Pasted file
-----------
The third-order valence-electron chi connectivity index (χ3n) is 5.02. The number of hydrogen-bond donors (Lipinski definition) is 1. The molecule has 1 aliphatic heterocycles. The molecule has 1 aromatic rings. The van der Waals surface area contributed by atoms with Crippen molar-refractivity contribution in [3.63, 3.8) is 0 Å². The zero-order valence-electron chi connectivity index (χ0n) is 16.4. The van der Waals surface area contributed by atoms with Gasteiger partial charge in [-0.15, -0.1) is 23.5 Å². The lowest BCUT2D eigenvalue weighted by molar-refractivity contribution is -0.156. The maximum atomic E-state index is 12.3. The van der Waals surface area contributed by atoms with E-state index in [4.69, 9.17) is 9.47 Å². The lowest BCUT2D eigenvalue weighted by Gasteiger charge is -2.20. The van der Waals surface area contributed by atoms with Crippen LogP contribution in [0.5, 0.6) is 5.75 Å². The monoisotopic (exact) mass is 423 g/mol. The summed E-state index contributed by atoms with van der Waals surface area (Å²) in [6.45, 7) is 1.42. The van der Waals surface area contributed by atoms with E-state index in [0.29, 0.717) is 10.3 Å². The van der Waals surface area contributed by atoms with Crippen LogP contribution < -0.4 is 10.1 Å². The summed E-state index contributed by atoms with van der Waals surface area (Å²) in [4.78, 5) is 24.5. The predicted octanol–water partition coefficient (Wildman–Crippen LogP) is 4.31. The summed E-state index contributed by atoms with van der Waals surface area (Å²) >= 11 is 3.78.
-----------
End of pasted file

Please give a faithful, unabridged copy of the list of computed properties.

The third-order valence-electron chi connectivity index (χ3n) is 5.02. The number of hydrogen-bond donors (Lipinski definition) is 1. The molecule has 1 aliphatic heterocycles. The molecule has 1 aromatic rings. The van der Waals surface area contributed by atoms with Crippen molar-refractivity contribution in [3.63, 3.8) is 0 Å². The zero-order valence-electron chi connectivity index (χ0n) is 16.4. The van der Waals surface area contributed by atoms with Gasteiger partial charge in [-0.15, -0.1) is 23.5 Å². The lowest BCUT2D eigenvalue weighted by molar-refractivity contribution is -0.156. The maximum atomic E-state index is 12.3. The van der Waals surface area contributed by atoms with E-state index in [4.69, 9.17) is 9.47 Å². The lowest BCUT2D eigenvalue weighted by Gasteiger charge is -2.20. The van der Waals surface area contributed by atoms with Crippen LogP contribution in [0.5, 0.6) is 5.75 Å². The monoisotopic (exact) mass is 423 g/mol. The summed E-state index contributed by atoms with van der Waals surface area (Å²) in [6.45, 7) is 1.42. The van der Waals surface area contributed by atoms with E-state index in [0.29, 0.717) is 10.3 Å². The van der Waals surface area contributed by atoms with Crippen LogP contribution < -0.4 is 10.1 Å². The summed E-state index contributed by atoms with van der Waals surface area (Å²) in [4.78, 5) is 24.5. The predicted octanol–water partition coefficient (Wildman–Crippen LogP) is 4.31. The summed E-state index contributed by atoms with van der Waals surface area (Å²) >= 11 is 3.78.